Background: Antenatal titration testing is traditionally performed using a manual tube test. Tube testing has limitations; it is a manual, time-consuming method with wide interobserver variability. Gel-based testing is an attractive alternative because it is more precise and can be automated. This study's objective was to summarize the published literature that assessed the relationship between titrations performed by tube and gel for anti-D alloimmunized pregnancies. Study Design and Methods: A comprehensive literature search was performed. Articles were selected if research was original and compared at least five pairs of anti-D titration tests performed by gel and tube. Differences in the number of dilutions between gel and tube methods were compared overall by study and cell type using linear models. Results: A total of 512 articles were identified; eight were included, and titer data from 384 tube and gel pairs were abstracted. The median anti-D titer in tube was 8 (range 0–2048) and by gel was 64 (range 0–4096). Anti-D gel titration results were 2.1 (95% CI; 1–3.3) additional dilutions greater than in tube. Most studies utilized double-dose reagent cells for testing. At a tube titer of 16, the sensitivity and specificity of gel titrations is maximal (91% and 94% respectively) at a gel titer of 64. Conclusion: Overall, titrations performed by gel were two dilutions higher than the corresponding tube titer. For titrations, double-dose reagent cells should be considered to standardize practice. A rigorous prospective study is needed to compare tube titrations with gel titrations using a standardized process.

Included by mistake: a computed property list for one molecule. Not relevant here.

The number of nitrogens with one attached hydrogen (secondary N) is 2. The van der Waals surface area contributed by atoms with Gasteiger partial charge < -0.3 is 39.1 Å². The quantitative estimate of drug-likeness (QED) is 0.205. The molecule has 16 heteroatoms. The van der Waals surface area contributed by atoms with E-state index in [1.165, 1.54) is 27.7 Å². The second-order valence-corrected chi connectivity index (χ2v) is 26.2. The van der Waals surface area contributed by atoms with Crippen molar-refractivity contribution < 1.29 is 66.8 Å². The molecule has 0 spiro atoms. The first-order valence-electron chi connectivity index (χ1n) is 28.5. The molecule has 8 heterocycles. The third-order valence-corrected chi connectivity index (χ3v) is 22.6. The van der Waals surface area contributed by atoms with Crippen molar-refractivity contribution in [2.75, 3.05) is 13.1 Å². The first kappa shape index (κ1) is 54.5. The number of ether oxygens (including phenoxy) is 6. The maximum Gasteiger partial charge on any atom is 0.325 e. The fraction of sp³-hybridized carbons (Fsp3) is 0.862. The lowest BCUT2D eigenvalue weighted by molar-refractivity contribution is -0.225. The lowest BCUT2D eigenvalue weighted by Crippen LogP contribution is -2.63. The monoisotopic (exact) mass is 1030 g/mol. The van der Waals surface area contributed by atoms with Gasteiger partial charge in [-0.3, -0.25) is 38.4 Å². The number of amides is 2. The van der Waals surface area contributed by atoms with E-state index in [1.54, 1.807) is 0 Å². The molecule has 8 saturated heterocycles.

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- titration tests